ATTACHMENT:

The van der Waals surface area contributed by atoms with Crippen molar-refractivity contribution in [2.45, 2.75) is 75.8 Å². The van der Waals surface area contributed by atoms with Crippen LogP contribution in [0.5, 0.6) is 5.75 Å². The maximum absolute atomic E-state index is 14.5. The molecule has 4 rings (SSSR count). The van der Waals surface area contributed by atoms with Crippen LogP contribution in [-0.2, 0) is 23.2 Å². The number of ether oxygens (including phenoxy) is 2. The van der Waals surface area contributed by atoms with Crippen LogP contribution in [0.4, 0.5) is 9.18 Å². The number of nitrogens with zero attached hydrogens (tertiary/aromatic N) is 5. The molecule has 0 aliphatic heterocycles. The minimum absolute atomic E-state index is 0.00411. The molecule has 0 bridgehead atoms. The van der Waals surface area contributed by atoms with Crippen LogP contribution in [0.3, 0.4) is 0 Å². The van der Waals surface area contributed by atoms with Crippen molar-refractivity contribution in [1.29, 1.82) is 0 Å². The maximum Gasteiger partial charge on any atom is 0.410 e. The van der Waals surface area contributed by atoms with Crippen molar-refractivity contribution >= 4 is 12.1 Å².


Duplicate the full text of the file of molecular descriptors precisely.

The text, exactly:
The van der Waals surface area contributed by atoms with Crippen molar-refractivity contribution in [2.45, 2.75) is 75.8 Å². The van der Waals surface area contributed by atoms with Crippen LogP contribution in [0.5, 0.6) is 5.75 Å². The maximum absolute atomic E-state index is 14.5. The molecule has 4 rings (SSSR count). The van der Waals surface area contributed by atoms with Crippen LogP contribution in [-0.2, 0) is 23.2 Å². The number of ether oxygens (including phenoxy) is 2. The van der Waals surface area contributed by atoms with Crippen LogP contribution in [0.4, 0.5) is 9.18 Å². The number of nitrogens with zero attached hydrogens (tertiary/aromatic N) is 5. The molecule has 0 aliphatic heterocycles. The minimum absolute atomic E-state index is 0.00411. The molecule has 0 bridgehead atoms. The van der Waals surface area contributed by atoms with Crippen LogP contribution in [0.3, 0.4) is 0 Å². The van der Waals surface area contributed by atoms with Crippen molar-refractivity contribution in [1.29, 1.82) is 0 Å². The maximum Gasteiger partial charge on any atom is 0.410 e. The van der Waals surface area contributed by atoms with Crippen molar-refractivity contribution >= 4 is 12.1 Å².